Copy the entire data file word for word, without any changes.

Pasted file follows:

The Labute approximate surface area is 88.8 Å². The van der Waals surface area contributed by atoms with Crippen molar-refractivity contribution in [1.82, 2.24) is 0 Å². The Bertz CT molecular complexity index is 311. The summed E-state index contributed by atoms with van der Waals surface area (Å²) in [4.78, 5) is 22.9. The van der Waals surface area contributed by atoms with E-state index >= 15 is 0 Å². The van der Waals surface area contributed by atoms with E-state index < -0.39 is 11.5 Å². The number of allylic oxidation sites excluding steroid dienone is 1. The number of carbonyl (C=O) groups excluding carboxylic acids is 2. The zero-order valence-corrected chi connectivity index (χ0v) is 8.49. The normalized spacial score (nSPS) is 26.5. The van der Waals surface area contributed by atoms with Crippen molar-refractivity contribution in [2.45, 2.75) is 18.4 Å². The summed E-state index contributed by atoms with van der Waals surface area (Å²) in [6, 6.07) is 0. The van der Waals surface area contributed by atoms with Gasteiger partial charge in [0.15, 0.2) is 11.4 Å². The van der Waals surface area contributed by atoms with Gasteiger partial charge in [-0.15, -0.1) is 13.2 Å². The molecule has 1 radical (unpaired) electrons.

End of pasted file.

The Labute approximate surface area is 88.8 Å². The van der Waals surface area contributed by atoms with Crippen molar-refractivity contribution in [1.82, 2.24) is 0 Å². The Bertz CT molecular complexity index is 311. The summed E-state index contributed by atoms with van der Waals surface area (Å²) in [4.78, 5) is 22.9. The van der Waals surface area contributed by atoms with E-state index >= 15 is 0 Å². The van der Waals surface area contributed by atoms with E-state index < -0.39 is 11.5 Å². The number of allylic oxidation sites excluding steroid dienone is 1. The number of carbonyl (C=O) groups excluding carboxylic acids is 2. The zero-order valence-corrected chi connectivity index (χ0v) is 8.49. The normalized spacial score (nSPS) is 26.5. The van der Waals surface area contributed by atoms with Crippen molar-refractivity contribution in [2.45, 2.75) is 18.4 Å². The summed E-state index contributed by atoms with van der Waals surface area (Å²) in [6, 6.07) is 0. The van der Waals surface area contributed by atoms with Gasteiger partial charge in [0.15, 0.2) is 11.4 Å². The van der Waals surface area contributed by atoms with Gasteiger partial charge in [-0.15, -0.1) is 13.2 Å². The molecule has 1 radical (unpaired) electrons.